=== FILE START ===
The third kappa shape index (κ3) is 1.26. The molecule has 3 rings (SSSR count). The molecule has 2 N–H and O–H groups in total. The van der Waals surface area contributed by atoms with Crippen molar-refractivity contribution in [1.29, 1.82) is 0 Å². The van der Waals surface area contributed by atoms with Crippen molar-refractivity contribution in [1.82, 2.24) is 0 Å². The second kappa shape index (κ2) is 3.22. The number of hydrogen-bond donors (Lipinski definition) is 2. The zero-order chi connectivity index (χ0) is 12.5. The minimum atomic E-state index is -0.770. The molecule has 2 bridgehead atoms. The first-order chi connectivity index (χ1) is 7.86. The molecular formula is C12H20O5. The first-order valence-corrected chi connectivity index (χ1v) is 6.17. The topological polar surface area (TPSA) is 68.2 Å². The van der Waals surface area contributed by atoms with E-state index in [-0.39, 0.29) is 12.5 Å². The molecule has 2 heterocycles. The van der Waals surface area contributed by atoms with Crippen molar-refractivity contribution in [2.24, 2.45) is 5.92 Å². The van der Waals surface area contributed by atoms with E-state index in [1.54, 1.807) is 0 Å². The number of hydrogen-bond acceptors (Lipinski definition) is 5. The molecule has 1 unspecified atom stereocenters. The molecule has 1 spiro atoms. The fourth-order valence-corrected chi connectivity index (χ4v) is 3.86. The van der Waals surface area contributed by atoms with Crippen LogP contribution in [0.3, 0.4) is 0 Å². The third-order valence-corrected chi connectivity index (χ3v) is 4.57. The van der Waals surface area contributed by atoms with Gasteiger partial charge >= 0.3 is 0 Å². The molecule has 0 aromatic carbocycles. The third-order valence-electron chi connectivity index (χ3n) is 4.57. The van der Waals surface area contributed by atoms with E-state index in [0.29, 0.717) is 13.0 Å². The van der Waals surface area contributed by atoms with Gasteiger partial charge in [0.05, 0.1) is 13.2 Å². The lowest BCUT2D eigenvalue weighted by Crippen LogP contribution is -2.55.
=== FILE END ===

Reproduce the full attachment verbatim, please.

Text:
The third kappa shape index (κ3) is 1.26. The molecule has 3 rings (SSSR count). The molecule has 2 N–H and O–H groups in total. The van der Waals surface area contributed by atoms with Crippen molar-refractivity contribution in [1.29, 1.82) is 0 Å². The van der Waals surface area contributed by atoms with Crippen molar-refractivity contribution in [1.82, 2.24) is 0 Å². The second kappa shape index (κ2) is 3.22. The number of hydrogen-bond donors (Lipinski definition) is 2. The zero-order chi connectivity index (χ0) is 12.5. The minimum atomic E-state index is -0.770. The molecule has 2 bridgehead atoms. The first-order chi connectivity index (χ1) is 7.86. The molecular formula is C12H20O5. The first-order valence-corrected chi connectivity index (χ1v) is 6.17. The topological polar surface area (TPSA) is 68.2 Å². The van der Waals surface area contributed by atoms with E-state index in [-0.39, 0.29) is 12.5 Å². The molecule has 2 heterocycles. The van der Waals surface area contributed by atoms with Crippen molar-refractivity contribution in [2.24, 2.45) is 5.92 Å². The van der Waals surface area contributed by atoms with E-state index in [1.54, 1.807) is 0 Å². The number of hydrogen-bond acceptors (Lipinski definition) is 5. The molecule has 1 unspecified atom stereocenters. The molecule has 1 spiro atoms. The fourth-order valence-corrected chi connectivity index (χ4v) is 3.86. The van der Waals surface area contributed by atoms with Crippen LogP contribution in [0.3, 0.4) is 0 Å². The third-order valence-corrected chi connectivity index (χ3v) is 4.57. The van der Waals surface area contributed by atoms with Gasteiger partial charge >= 0.3 is 0 Å². The molecule has 0 aromatic carbocycles. The third-order valence-electron chi connectivity index (χ3n) is 4.57. The van der Waals surface area contributed by atoms with E-state index in [0.29, 0.717) is 13.0 Å². The van der Waals surface area contributed by atoms with Gasteiger partial charge in [0.05, 0.1) is 13.2 Å². The lowest BCUT2D eigenvalue weighted by Crippen LogP contribution is -2.55.